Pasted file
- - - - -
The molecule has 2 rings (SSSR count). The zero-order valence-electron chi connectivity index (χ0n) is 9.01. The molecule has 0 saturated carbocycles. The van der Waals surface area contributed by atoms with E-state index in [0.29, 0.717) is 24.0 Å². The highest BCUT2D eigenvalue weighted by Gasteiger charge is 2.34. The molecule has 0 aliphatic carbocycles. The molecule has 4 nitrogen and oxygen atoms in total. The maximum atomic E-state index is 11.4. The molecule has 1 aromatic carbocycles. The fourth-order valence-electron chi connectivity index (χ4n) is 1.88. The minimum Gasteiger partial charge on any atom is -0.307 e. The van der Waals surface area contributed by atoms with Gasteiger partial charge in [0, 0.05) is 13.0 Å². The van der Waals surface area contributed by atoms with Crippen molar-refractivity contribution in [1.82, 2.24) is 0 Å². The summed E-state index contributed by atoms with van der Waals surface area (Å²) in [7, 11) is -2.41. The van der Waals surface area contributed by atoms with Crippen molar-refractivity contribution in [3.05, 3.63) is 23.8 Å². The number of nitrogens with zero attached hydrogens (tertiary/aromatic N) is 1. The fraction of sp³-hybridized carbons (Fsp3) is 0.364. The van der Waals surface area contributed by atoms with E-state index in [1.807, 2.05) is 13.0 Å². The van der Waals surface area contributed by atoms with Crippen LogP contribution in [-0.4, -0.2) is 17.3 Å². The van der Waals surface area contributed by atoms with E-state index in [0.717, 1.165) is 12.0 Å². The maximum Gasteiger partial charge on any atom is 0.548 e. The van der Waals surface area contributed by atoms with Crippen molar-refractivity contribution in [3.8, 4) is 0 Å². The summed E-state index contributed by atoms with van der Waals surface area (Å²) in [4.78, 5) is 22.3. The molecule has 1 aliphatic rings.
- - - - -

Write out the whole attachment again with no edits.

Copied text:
The molecule has 2 rings (SSSR count). The zero-order valence-electron chi connectivity index (χ0n) is 9.01. The molecule has 0 saturated carbocycles. The van der Waals surface area contributed by atoms with E-state index in [0.29, 0.717) is 24.0 Å². The highest BCUT2D eigenvalue weighted by Gasteiger charge is 2.34. The molecule has 0 aliphatic carbocycles. The molecule has 4 nitrogen and oxygen atoms in total. The maximum atomic E-state index is 11.4. The molecule has 1 aromatic carbocycles. The fourth-order valence-electron chi connectivity index (χ4n) is 1.88. The minimum Gasteiger partial charge on any atom is -0.307 e. The van der Waals surface area contributed by atoms with Gasteiger partial charge in [0, 0.05) is 13.0 Å². The van der Waals surface area contributed by atoms with Crippen molar-refractivity contribution in [1.82, 2.24) is 0 Å². The summed E-state index contributed by atoms with van der Waals surface area (Å²) in [7, 11) is -2.41. The van der Waals surface area contributed by atoms with Crippen molar-refractivity contribution in [3.05, 3.63) is 23.8 Å². The number of nitrogens with zero attached hydrogens (tertiary/aromatic N) is 1. The fraction of sp³-hybridized carbons (Fsp3) is 0.364. The van der Waals surface area contributed by atoms with E-state index in [1.807, 2.05) is 13.0 Å². The van der Waals surface area contributed by atoms with Crippen LogP contribution in [-0.4, -0.2) is 17.3 Å². The van der Waals surface area contributed by atoms with E-state index in [0.717, 1.165) is 12.0 Å². The maximum Gasteiger partial charge on any atom is 0.548 e. The van der Waals surface area contributed by atoms with Crippen molar-refractivity contribution in [3.8, 4) is 0 Å². The summed E-state index contributed by atoms with van der Waals surface area (Å²) in [4.78, 5) is 22.3. The molecule has 1 aliphatic rings.